's solo alto saxophone recital, This Little Light of Mine (Red Records, 1999), Blue Soliloquy researches and ultimately expands the tonal capability of the soprano saxophone, revealing some very interesting treatments along the way.
Newsome provides his collection of solo pieces a "blue" theme, all titles containing the word. Looming large in the spirit of the recording is Thelonious Monk
and his fine Monk recordings). The collection closes with an inspired reading of Monk's "Blue Monk," appropriate for the theme of the disc. Coming before that coda is a multicultural survey of styles and traditions. "Blues for Robert Johnson" and "Blue Mongolia" employ Philip Glass
-like alternating notes mimicking the horn's natural propensity for vibrato. "Blue Swagger" summons Bechet's expressive tone infused with Coltrane-esque spiritual squeals.
It is Newsome's travel to the old world that truly compel. "Blue Beijing" modulates four-note figures through a variety of colored paper tonal expressions to a pronounced climax. "Mandela's Blue Mbira" is Newsome's equivalent of picking piano strings with a plectrum. He evokes the instruments percussive nature, employing African rhythms and producing a dance piece. "Blue Lacy Coleman" flies in and lands amongst Newsome's musical safari to pay tribute to the post-Coltrane liberators of the saxophone: Steve Lacy and Ornette Coleman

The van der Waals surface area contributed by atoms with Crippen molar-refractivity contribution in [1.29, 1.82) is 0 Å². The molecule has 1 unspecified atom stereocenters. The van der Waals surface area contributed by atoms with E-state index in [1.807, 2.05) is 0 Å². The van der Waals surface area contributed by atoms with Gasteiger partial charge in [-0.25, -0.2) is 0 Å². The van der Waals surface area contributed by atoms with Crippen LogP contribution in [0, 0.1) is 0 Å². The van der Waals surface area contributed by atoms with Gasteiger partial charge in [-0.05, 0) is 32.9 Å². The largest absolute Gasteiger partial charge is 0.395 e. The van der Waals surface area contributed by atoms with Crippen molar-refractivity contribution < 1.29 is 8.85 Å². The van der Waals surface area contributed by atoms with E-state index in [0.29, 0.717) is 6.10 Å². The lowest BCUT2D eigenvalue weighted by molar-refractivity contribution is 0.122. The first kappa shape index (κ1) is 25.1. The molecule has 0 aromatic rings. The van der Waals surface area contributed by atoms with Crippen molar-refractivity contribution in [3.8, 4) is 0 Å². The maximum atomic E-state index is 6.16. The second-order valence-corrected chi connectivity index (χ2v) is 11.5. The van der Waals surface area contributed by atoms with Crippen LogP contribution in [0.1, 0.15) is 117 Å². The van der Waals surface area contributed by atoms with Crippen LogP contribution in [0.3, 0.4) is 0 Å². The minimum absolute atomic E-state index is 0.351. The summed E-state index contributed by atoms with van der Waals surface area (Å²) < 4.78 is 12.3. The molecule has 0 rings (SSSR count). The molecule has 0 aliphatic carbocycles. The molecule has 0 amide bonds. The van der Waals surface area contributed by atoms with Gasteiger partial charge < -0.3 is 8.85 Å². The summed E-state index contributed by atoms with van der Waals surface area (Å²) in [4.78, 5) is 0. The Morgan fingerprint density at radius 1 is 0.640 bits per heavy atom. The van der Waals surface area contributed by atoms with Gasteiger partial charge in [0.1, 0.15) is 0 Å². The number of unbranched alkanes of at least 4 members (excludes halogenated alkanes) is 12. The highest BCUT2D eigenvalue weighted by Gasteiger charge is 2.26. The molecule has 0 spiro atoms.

. "Blue Pulpit," "Blue Sunday," and "Blue Hum of the Holy Breath" are all full of the Holy Spirit at Pentecost, Newsome showing that he is never far from the source.
Solo reeds recitals are dicey propositions. They can all too easily devolve into self-indulgent yammering. Newsome saves himself from this fate by judicious performance choices and a keen improvisatory ear to the world.
Track Listing: Blues For Robert Johnson; Blue Mongolia; Blue Swagger; 24 Tones; Blue
Beijing; Mandela's Blue Mbira; Blue Safari; Throat-Singing Blues; Blue
Lacy Coleman; Blue Pulpit; Blue Doppler Effect; Blue Sunday; Blue
Bamboo; Blue Hum of the Holy Breath; Blue Monk.